a complete guide for students
 Statement of responsibility
 Dennis Howitt and Duncan Cramer
 Language
 eng
 Summary
 "An Introduction to Statistics in Psychology is the simplest approach to the wide range of elementary, intermediate and advanced statistics needed by undergraduate (and postgraduate) students in Psychology. It is designed to meet their needs at all stages in their studies. Together with the Guide to Computing Statistics with SPSS for Windows, the book provides a complete package aiding students not only to select and compute appropriate tests for their data, but also to interpret the statistics and report their findings." "This comprehensive text is written in an accessible and jargon free way. Short chapters ensure its suitability for modular study by allowing the instructor to tailor the material to their students needs." "Complex mathematics is kept to a minimum and concepts that are often difficult to grasp are explained stepbystep using a wide variety of examples."BOOK JACKET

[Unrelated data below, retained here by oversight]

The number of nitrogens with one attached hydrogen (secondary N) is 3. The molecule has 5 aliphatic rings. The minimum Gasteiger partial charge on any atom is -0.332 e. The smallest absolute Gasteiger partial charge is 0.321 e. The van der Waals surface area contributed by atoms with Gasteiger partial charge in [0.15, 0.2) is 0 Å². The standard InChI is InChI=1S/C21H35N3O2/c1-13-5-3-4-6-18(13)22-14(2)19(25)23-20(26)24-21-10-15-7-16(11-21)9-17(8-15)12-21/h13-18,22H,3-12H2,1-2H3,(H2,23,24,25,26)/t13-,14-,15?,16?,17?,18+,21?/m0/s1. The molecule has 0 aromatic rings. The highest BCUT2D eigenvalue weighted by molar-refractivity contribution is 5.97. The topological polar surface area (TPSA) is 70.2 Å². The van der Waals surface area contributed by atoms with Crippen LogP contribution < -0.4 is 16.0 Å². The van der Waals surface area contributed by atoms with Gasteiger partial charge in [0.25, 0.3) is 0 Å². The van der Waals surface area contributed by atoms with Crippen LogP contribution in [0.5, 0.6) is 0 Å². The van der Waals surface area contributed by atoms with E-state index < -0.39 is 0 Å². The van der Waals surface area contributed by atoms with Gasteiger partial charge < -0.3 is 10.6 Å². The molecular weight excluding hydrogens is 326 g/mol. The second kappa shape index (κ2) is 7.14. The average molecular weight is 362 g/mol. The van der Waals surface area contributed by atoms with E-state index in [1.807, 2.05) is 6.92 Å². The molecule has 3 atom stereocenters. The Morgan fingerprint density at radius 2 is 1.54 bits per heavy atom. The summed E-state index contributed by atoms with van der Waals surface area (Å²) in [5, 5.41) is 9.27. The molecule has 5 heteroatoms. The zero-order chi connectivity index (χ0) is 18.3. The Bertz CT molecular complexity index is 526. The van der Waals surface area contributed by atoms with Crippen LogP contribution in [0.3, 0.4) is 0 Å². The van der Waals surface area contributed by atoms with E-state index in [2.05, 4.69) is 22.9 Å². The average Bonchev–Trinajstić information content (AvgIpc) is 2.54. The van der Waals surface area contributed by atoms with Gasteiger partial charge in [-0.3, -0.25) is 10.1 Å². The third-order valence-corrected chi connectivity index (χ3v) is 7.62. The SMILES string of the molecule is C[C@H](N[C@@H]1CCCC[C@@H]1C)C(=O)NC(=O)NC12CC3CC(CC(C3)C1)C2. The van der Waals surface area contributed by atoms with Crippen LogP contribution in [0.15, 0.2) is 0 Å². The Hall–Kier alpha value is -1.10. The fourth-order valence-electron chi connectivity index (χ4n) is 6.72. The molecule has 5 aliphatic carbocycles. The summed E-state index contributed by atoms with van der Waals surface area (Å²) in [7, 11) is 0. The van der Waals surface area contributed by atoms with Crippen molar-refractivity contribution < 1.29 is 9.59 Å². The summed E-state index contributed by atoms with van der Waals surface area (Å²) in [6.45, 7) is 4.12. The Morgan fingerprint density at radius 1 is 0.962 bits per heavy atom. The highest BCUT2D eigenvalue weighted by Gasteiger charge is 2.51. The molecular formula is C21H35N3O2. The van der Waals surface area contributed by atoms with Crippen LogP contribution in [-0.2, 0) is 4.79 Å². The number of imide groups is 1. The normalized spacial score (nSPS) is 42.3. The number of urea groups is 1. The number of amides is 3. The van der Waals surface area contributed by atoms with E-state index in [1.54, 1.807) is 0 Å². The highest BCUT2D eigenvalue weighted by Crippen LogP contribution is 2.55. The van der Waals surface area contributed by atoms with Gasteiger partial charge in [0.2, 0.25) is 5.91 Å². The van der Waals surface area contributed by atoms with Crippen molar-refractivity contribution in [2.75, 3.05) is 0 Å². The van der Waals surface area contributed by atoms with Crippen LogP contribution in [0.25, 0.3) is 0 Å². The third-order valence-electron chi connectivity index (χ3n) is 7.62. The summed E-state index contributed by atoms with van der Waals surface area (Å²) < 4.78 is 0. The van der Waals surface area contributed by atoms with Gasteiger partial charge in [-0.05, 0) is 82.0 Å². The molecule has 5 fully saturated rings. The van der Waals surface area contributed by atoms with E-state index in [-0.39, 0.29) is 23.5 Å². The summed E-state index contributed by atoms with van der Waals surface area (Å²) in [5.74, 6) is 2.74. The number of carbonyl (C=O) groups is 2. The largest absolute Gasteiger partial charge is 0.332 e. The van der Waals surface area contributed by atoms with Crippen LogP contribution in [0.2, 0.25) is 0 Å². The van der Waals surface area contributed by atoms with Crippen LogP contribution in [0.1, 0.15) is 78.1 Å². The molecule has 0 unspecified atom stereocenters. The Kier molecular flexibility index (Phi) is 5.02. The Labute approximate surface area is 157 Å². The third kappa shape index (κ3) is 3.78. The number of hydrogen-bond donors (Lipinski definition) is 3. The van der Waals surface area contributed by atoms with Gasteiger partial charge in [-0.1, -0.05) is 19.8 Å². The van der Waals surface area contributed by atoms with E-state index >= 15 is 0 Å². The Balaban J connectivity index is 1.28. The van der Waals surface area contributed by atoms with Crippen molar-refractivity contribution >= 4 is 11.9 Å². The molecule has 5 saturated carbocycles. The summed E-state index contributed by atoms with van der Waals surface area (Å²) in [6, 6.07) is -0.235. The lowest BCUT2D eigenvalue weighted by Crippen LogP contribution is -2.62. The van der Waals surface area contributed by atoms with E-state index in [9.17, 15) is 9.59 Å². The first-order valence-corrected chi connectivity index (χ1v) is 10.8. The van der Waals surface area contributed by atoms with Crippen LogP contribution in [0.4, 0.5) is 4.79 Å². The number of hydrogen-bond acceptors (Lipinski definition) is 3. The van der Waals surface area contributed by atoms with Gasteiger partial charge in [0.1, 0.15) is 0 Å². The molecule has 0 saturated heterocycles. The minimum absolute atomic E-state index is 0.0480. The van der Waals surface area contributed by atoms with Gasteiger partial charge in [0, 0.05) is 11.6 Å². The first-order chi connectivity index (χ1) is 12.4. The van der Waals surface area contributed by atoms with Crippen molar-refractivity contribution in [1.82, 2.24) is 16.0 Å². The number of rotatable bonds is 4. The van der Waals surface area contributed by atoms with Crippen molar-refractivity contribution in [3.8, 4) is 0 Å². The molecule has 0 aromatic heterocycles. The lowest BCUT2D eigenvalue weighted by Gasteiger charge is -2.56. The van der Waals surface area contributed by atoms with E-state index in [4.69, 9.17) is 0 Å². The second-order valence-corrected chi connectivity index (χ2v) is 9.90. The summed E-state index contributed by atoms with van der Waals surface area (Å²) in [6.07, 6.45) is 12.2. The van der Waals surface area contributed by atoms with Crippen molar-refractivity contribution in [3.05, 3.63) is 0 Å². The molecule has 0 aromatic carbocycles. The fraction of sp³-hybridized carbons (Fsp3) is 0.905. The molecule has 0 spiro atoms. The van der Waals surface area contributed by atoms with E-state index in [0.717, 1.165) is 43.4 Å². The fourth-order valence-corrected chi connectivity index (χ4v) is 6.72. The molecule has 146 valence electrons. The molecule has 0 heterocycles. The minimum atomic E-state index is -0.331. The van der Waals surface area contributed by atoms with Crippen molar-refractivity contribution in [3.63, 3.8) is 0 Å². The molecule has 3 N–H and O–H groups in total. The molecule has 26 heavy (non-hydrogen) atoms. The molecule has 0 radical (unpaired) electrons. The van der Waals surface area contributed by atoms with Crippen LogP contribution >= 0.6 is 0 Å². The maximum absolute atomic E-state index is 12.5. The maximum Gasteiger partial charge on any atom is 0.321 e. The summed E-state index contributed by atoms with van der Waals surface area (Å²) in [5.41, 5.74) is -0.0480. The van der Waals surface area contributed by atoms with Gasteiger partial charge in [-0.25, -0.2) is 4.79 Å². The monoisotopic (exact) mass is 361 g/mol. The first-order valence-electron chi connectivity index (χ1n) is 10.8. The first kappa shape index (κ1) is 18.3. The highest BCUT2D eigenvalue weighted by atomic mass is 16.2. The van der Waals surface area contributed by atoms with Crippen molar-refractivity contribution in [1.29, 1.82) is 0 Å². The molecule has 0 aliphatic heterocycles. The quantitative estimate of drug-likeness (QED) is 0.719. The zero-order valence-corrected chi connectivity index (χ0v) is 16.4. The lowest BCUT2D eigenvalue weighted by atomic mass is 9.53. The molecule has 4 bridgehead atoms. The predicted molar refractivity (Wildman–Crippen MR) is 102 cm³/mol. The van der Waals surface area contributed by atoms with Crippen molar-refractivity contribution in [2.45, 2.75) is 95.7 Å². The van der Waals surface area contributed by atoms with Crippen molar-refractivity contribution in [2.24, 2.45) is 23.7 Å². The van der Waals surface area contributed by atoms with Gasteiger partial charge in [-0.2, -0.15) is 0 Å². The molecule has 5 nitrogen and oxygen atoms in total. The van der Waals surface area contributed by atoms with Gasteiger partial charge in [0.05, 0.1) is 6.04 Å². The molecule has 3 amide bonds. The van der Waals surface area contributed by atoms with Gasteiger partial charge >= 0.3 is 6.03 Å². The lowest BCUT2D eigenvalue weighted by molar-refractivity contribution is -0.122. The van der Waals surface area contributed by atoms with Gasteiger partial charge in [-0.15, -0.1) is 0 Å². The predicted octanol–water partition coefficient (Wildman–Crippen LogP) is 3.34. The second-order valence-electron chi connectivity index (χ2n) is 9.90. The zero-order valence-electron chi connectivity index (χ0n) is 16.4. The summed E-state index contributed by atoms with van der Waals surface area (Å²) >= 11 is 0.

Cataloging source
 DLC
 http://library.link/vocab/creatorName
 Howitt, Dennis
 Illustrations
 illustrations
 Index
 index present
 Literary form
 non fiction
 Nature of contents
 bibliography
 http://library.link/vocab/relatedWorkOrContributorDate
 1948
 http://library.link/vocab/relatedWorkOrContributorName
 Cramer, Duncan
 http://library.link/vocab/subjectName
 Psychometrics
 Label
 An introduction to statistics in psychology : a complete guide for students, Dennis Howitt and Duncan Cramer
 Bibliography note
 Includes bibliographical references (p. 475476) and index
 Contents

 Introduction
 Pt. 1.
 Descriptive statistics.
 p. 1
 1.
 Why you need statistics: Types of data.
 p. 3
 2.
 Describing variables: Tables and diagrams.
 p. 9
 3.
 Describing variables numerically: Averages, variation and spread.
 p. 20
 4.
 Shapes of distributions of scores.
 p. 31
 5.